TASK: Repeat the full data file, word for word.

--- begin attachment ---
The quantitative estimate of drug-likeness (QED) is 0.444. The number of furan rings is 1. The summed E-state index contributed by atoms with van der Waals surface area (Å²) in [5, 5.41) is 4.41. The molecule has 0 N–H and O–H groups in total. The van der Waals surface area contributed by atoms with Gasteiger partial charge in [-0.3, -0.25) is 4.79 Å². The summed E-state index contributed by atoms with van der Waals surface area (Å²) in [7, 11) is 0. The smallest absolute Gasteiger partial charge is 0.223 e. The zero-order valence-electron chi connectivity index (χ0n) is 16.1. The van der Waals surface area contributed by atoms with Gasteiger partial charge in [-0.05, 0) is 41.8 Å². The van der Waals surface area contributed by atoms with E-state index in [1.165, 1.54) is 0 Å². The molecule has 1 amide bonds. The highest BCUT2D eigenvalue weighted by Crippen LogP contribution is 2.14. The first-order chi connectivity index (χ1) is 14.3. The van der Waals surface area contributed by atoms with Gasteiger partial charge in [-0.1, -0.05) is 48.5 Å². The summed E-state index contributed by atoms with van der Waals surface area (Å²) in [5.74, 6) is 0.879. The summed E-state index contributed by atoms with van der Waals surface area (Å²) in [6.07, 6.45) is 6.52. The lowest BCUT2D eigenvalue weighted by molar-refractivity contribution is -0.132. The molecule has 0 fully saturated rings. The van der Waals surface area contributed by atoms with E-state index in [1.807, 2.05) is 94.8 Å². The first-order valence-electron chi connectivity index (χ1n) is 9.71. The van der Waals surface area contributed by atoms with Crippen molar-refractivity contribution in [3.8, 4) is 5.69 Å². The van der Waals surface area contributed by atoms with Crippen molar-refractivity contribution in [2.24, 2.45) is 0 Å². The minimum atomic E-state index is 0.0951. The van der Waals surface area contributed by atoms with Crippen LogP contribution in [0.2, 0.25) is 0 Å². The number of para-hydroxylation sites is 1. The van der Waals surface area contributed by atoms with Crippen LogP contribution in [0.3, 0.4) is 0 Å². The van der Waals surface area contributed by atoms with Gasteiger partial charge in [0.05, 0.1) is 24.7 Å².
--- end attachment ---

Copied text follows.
The quantitative estimate of drug-likeness (QED) is 0.444. The number of furan rings is 1. The summed E-state index contributed by atoms with van der Waals surface area (Å²) in [5, 5.41) is 4.41. The molecule has 0 N–H and O–H groups in total. The van der Waals surface area contributed by atoms with Gasteiger partial charge in [-0.3, -0.25) is 4.79 Å². The summed E-state index contributed by atoms with van der Waals surface area (Å²) in [7, 11) is 0. The smallest absolute Gasteiger partial charge is 0.223 e. The zero-order valence-electron chi connectivity index (χ0n) is 16.1. The van der Waals surface area contributed by atoms with Gasteiger partial charge in [-0.05, 0) is 41.8 Å². The van der Waals surface area contributed by atoms with E-state index in [1.165, 1.54) is 0 Å². The molecule has 1 amide bonds. The highest BCUT2D eigenvalue weighted by Crippen LogP contribution is 2.14. The first-order chi connectivity index (χ1) is 14.3. The van der Waals surface area contributed by atoms with Gasteiger partial charge in [-0.1, -0.05) is 48.5 Å². The summed E-state index contributed by atoms with van der Waals surface area (Å²) in [5.74, 6) is 0.879. The summed E-state index contributed by atoms with van der Waals surface area (Å²) in [6.07, 6.45) is 6.52. The lowest BCUT2D eigenvalue weighted by molar-refractivity contribution is -0.132. The molecule has 0 fully saturated rings. The van der Waals surface area contributed by atoms with E-state index in [1.807, 2.05) is 94.8 Å². The first-order valence-electron chi connectivity index (χ1n) is 9.71. The van der Waals surface area contributed by atoms with Crippen molar-refractivity contribution in [3.8, 4) is 5.69 Å². The van der Waals surface area contributed by atoms with Crippen molar-refractivity contribution in [2.24, 2.45) is 0 Å². The minimum atomic E-state index is 0.0951. The van der Waals surface area contributed by atoms with Crippen LogP contribution in [0.2, 0.25) is 0 Å². The number of para-hydroxylation sites is 1. The van der Waals surface area contributed by atoms with Crippen LogP contribution in [0.3, 0.4) is 0 Å². The van der Waals surface area contributed by atoms with Gasteiger partial charge in [0.05, 0.1) is 24.7 Å².